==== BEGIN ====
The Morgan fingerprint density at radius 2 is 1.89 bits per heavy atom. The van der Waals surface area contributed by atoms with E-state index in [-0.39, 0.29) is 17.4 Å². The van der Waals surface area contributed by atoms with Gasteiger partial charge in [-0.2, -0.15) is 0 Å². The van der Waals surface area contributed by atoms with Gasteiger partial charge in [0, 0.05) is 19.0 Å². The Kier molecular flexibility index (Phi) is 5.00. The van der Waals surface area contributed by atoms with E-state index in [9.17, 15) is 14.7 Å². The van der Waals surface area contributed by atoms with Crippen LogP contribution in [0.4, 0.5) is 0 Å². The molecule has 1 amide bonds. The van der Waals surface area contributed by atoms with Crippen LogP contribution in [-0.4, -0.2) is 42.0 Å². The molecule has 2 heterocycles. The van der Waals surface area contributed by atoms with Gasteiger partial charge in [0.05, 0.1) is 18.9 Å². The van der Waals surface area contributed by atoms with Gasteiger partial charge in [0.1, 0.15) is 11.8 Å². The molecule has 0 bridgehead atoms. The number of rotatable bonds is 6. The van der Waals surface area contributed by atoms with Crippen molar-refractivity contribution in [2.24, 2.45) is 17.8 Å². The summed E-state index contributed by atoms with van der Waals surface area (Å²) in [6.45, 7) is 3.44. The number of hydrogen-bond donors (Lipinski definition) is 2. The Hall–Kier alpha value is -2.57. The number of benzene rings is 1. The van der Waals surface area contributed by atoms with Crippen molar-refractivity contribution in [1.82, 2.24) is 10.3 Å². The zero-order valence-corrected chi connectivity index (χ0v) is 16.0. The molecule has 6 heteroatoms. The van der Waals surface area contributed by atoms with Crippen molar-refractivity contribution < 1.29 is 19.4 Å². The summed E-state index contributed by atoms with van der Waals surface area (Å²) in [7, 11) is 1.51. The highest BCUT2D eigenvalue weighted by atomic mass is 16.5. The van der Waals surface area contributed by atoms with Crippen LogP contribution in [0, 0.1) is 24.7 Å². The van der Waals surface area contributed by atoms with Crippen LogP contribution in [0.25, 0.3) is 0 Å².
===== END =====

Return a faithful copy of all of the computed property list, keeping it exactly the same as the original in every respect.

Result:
The Morgan fingerprint density at radius 2 is 1.89 bits per heavy atom. The van der Waals surface area contributed by atoms with E-state index in [-0.39, 0.29) is 17.4 Å². The van der Waals surface area contributed by atoms with Gasteiger partial charge in [-0.2, -0.15) is 0 Å². The van der Waals surface area contributed by atoms with Gasteiger partial charge in [0, 0.05) is 19.0 Å². The Kier molecular flexibility index (Phi) is 5.00. The van der Waals surface area contributed by atoms with E-state index in [9.17, 15) is 14.7 Å². The van der Waals surface area contributed by atoms with Crippen LogP contribution in [0.4, 0.5) is 0 Å². The molecule has 1 amide bonds. The van der Waals surface area contributed by atoms with Crippen LogP contribution in [-0.4, -0.2) is 42.0 Å². The molecule has 2 heterocycles. The van der Waals surface area contributed by atoms with Gasteiger partial charge in [0.05, 0.1) is 18.9 Å². The van der Waals surface area contributed by atoms with Gasteiger partial charge in [0.1, 0.15) is 11.8 Å². The molecule has 0 bridgehead atoms. The number of rotatable bonds is 6. The van der Waals surface area contributed by atoms with Crippen molar-refractivity contribution in [2.24, 2.45) is 17.8 Å². The summed E-state index contributed by atoms with van der Waals surface area (Å²) in [6.45, 7) is 3.44. The number of hydrogen-bond donors (Lipinski definition) is 2. The Hall–Kier alpha value is -2.57. The number of benzene rings is 1. The van der Waals surface area contributed by atoms with Crippen molar-refractivity contribution in [1.82, 2.24) is 10.3 Å². The zero-order valence-corrected chi connectivity index (χ0v) is 16.0. The molecule has 6 heteroatoms. The van der Waals surface area contributed by atoms with Crippen molar-refractivity contribution < 1.29 is 19.4 Å². The summed E-state index contributed by atoms with van der Waals surface area (Å²) in [7, 11) is 1.51. The highest BCUT2D eigenvalue weighted by atomic mass is 16.5. The van der Waals surface area contributed by atoms with Crippen LogP contribution in [0, 0.1) is 24.7 Å². The van der Waals surface area contributed by atoms with Crippen LogP contribution in [0.25, 0.3) is 0 Å².